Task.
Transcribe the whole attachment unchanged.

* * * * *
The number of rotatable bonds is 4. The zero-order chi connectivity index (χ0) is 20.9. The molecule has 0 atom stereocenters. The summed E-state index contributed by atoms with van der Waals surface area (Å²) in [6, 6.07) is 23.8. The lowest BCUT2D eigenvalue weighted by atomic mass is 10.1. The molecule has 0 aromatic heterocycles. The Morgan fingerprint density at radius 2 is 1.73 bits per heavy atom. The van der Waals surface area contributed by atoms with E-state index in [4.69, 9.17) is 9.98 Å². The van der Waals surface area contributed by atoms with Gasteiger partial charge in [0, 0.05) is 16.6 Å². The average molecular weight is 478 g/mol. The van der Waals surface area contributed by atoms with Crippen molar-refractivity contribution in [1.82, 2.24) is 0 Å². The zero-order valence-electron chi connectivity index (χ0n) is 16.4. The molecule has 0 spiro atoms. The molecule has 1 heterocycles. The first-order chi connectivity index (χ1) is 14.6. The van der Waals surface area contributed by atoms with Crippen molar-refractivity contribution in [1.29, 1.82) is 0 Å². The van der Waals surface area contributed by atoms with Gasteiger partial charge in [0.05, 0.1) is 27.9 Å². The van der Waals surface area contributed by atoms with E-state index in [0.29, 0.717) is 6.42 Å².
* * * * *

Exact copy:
The number of rotatable bonds is 4. The zero-order chi connectivity index (χ0) is 20.9. The molecule has 0 atom stereocenters. The summed E-state index contributed by atoms with van der Waals surface area (Å²) in [6, 6.07) is 23.8. The lowest BCUT2D eigenvalue weighted by atomic mass is 10.1. The molecule has 0 aromatic heterocycles. The Morgan fingerprint density at radius 2 is 1.73 bits per heavy atom. The van der Waals surface area contributed by atoms with E-state index in [4.69, 9.17) is 9.98 Å². The van der Waals surface area contributed by atoms with Gasteiger partial charge in [0, 0.05) is 16.6 Å². The average molecular weight is 478 g/mol. The van der Waals surface area contributed by atoms with Crippen molar-refractivity contribution in [1.82, 2.24) is 0 Å². The zero-order valence-electron chi connectivity index (χ0n) is 16.4. The molecule has 0 spiro atoms. The molecule has 1 heterocycles. The first-order chi connectivity index (χ1) is 14.6. The van der Waals surface area contributed by atoms with Crippen molar-refractivity contribution in [1.29, 1.82) is 0 Å². The van der Waals surface area contributed by atoms with Gasteiger partial charge in [0.05, 0.1) is 27.9 Å². The van der Waals surface area contributed by atoms with E-state index in [0.29, 0.717) is 6.42 Å².